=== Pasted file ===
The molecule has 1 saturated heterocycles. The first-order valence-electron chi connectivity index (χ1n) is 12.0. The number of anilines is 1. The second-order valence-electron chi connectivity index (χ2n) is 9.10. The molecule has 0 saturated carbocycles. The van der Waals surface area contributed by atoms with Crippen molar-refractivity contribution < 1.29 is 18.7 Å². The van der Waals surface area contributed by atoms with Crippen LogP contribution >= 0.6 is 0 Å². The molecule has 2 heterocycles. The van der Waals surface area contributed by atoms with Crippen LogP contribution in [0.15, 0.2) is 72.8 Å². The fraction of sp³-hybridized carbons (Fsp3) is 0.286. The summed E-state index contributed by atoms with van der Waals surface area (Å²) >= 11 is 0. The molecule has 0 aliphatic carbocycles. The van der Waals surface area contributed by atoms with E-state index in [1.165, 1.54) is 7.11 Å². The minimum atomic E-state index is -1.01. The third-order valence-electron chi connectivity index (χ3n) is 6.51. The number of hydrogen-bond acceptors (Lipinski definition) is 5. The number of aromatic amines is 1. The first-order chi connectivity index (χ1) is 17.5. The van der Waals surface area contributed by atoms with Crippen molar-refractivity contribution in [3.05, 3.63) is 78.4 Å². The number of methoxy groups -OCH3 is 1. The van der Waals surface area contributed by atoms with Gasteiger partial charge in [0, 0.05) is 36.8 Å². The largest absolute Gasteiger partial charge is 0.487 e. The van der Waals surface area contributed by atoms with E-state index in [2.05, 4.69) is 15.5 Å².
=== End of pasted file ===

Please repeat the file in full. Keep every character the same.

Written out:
The molecule has 1 saturated heterocycles. The first-order valence-electron chi connectivity index (χ1n) is 12.0. The number of anilines is 1. The second-order valence-electron chi connectivity index (χ2n) is 9.10. The molecule has 0 saturated carbocycles. The van der Waals surface area contributed by atoms with Crippen molar-refractivity contribution < 1.29 is 18.7 Å². The van der Waals surface area contributed by atoms with Crippen LogP contribution >= 0.6 is 0 Å². The molecule has 2 heterocycles. The van der Waals surface area contributed by atoms with Crippen LogP contribution in [0.15, 0.2) is 72.8 Å². The fraction of sp³-hybridized carbons (Fsp3) is 0.286. The summed E-state index contributed by atoms with van der Waals surface area (Å²) >= 11 is 0. The molecule has 0 aliphatic carbocycles. The van der Waals surface area contributed by atoms with E-state index in [1.165, 1.54) is 7.11 Å². The minimum atomic E-state index is -1.01. The third-order valence-electron chi connectivity index (χ3n) is 6.51. The number of hydrogen-bond acceptors (Lipinski definition) is 5. The number of aromatic amines is 1. The first-order chi connectivity index (χ1) is 17.5. The van der Waals surface area contributed by atoms with Crippen molar-refractivity contribution in [3.05, 3.63) is 78.4 Å². The number of methoxy groups -OCH3 is 1. The van der Waals surface area contributed by atoms with Gasteiger partial charge in [0, 0.05) is 36.8 Å². The largest absolute Gasteiger partial charge is 0.487 e. The van der Waals surface area contributed by atoms with E-state index in [2.05, 4.69) is 15.5 Å².